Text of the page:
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Tips for a juicier, less dry brisket flat?

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    Tips for a juicier, less dry brisket flat?

    I've cooked 2 whole packer briskets now, they have both been relatively small around 10 pounds before trimming.
    I followed Meathead's recipe very closely using my WSM @ 225 and wrapping tightly in foil after 4 hours with beef broth, then cook to 203 and finally rest for 1-3 hours. The last time I let it rest for the full 2.5-3 hours.

    The briskets both had great taste, and the point was excellent but the flat was dry and I couldn't even get full width slices because it fell apart when I cut it. The taste was great and it was not chewy at all, very tender. My guests enjoyed it but I feel that I have room for improvement.

    I'm not sure if the fact that I'm using smaller briskets contributes to this. I'm using grass fed if that makes any difference. Perhaps I am trimming too much fat? (I cook fat side down in my WSM)

    I was considering trying several different options on my next cook:
    Trim little to no fat from the fat cap.
    Wrap in foil earlier than 4 hours
    Cook to 190 or 195 instead of 203.

    Any suggestions are greatly appreciated.

    Sounds like a decent plan, where are you temping the brisket at? Which part?


      I would try to trim less fat off the flat. I would also not wrap by time. If Meat head is giving you time frames, they are merely used to help you plan your cook. ALWAYS cook by temp, not time, and a brisket is the perfect example of this. I've had packers ready for the wrap after 4 hours sometimes after 6 hrs. sometimes after 10 hrs. Every piece is different. Always use your Thermometer to tell you when to wrap not your watch. I wrap my packers at about 175 sometimes 185. Why do I wait? Becasue I love thick, black bark on my briskets. Even with the added time left unwrapped, I've yet to have one dry out on me. However, if you are worried about the flat drying out wrap it at 165 F. And wrap it tight. I would take it to 202 F that is my sweet spot. I've never had them dry out at this temp. And this is where the magic happens, everything just melts. I hope this helps.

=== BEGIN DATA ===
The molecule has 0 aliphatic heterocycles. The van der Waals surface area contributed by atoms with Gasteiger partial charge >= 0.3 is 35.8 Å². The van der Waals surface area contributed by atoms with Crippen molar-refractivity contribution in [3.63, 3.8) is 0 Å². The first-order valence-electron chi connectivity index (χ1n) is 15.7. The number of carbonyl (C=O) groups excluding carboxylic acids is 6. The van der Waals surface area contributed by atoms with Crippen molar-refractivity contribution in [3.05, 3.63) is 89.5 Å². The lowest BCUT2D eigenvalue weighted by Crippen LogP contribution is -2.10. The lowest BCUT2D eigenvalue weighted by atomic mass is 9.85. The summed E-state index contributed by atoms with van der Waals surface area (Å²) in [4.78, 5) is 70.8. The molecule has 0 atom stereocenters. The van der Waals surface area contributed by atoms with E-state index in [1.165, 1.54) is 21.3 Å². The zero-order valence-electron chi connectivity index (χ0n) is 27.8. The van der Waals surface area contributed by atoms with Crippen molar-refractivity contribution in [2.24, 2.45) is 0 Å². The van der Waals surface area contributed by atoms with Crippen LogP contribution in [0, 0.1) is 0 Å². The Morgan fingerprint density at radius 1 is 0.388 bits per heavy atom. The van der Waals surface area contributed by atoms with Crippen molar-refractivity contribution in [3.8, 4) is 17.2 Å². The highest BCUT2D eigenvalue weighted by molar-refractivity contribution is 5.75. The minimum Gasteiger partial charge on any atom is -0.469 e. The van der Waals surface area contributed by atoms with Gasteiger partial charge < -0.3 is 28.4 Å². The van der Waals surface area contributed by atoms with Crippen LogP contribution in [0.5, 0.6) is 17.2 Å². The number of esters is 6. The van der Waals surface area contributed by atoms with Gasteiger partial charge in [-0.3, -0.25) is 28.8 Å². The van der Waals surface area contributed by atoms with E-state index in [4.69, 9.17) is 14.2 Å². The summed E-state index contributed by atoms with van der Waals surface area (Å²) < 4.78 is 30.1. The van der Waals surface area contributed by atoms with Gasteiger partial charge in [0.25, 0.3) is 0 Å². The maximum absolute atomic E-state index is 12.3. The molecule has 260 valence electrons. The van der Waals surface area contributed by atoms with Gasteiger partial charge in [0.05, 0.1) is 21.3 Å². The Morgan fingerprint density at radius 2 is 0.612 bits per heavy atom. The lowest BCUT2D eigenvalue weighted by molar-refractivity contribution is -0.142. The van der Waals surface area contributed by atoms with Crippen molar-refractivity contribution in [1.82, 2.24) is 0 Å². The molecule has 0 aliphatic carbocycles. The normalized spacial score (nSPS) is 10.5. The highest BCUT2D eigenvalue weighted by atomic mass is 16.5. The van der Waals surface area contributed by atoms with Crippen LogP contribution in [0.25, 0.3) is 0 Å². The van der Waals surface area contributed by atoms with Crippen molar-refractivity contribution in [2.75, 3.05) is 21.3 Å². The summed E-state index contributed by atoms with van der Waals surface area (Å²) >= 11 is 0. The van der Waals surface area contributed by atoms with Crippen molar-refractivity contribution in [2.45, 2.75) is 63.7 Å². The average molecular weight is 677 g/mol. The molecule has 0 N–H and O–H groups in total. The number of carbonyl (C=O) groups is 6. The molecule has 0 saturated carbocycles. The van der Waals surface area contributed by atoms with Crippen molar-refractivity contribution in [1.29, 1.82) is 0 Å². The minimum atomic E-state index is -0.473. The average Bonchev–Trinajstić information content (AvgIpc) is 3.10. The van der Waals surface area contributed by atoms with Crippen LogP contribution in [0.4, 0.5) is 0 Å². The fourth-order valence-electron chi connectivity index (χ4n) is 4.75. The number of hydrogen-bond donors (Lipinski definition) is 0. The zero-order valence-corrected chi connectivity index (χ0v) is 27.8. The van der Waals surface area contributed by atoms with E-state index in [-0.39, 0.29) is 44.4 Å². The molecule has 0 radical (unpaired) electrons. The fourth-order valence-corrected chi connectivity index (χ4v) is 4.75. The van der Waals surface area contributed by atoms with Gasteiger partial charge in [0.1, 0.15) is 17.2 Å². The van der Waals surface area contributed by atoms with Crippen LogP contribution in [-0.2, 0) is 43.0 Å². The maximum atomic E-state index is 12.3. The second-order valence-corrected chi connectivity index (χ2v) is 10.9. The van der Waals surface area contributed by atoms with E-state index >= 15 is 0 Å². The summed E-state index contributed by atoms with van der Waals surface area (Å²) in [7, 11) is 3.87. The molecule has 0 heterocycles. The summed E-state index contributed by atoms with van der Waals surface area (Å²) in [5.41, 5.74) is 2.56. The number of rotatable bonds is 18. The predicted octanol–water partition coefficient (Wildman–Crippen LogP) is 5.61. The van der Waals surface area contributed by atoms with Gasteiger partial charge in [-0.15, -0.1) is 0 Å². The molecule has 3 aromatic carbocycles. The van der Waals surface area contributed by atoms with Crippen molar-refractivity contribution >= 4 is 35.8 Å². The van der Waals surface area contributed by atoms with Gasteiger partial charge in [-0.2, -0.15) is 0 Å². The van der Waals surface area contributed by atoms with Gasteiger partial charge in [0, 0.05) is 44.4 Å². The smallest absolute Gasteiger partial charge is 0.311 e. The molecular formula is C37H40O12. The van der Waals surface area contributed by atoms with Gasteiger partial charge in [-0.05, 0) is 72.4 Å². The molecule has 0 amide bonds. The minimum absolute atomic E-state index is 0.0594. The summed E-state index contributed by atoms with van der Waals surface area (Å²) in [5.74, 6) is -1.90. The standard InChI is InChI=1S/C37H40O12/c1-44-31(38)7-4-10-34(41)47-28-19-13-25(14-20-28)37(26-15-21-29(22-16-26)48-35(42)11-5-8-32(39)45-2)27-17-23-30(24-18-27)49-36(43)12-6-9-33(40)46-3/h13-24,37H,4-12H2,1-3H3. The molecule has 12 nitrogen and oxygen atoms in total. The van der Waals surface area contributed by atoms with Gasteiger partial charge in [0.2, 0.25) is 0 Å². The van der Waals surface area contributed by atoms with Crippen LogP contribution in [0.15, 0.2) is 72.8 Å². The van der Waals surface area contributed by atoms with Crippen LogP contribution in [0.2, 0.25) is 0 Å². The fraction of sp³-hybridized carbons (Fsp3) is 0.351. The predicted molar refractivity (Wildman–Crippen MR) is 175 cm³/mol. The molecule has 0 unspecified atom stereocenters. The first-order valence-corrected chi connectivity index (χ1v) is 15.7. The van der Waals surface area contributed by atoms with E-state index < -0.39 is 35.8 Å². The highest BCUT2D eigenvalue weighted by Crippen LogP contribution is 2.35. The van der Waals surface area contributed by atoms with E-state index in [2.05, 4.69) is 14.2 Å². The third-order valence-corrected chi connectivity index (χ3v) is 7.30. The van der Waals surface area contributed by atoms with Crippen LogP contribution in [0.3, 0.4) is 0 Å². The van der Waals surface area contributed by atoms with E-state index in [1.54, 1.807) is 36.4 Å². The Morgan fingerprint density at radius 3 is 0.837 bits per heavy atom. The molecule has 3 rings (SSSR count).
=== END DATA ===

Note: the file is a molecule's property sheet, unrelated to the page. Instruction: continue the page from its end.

Good Luck and have fun.
      Keep Calm, Smoke On!!



        Unless your brisket is Wagyu, your flat is bound to be somewhat dry. There just isn't enough fat in the flat compared to the point section.
        It will be tender but dry nonetheless.
        I'm not sure if the surface fat makes any difference unless you melt it and inject the flat with fat. Has anybody tried that?


        • Spinaker
          Spinaker commented
          Editing a comment
          I have tried that, I works but I only did it once. I really don't have the need to do it though because I always cook PRIME briskets and they have plenty of fat in the flat already.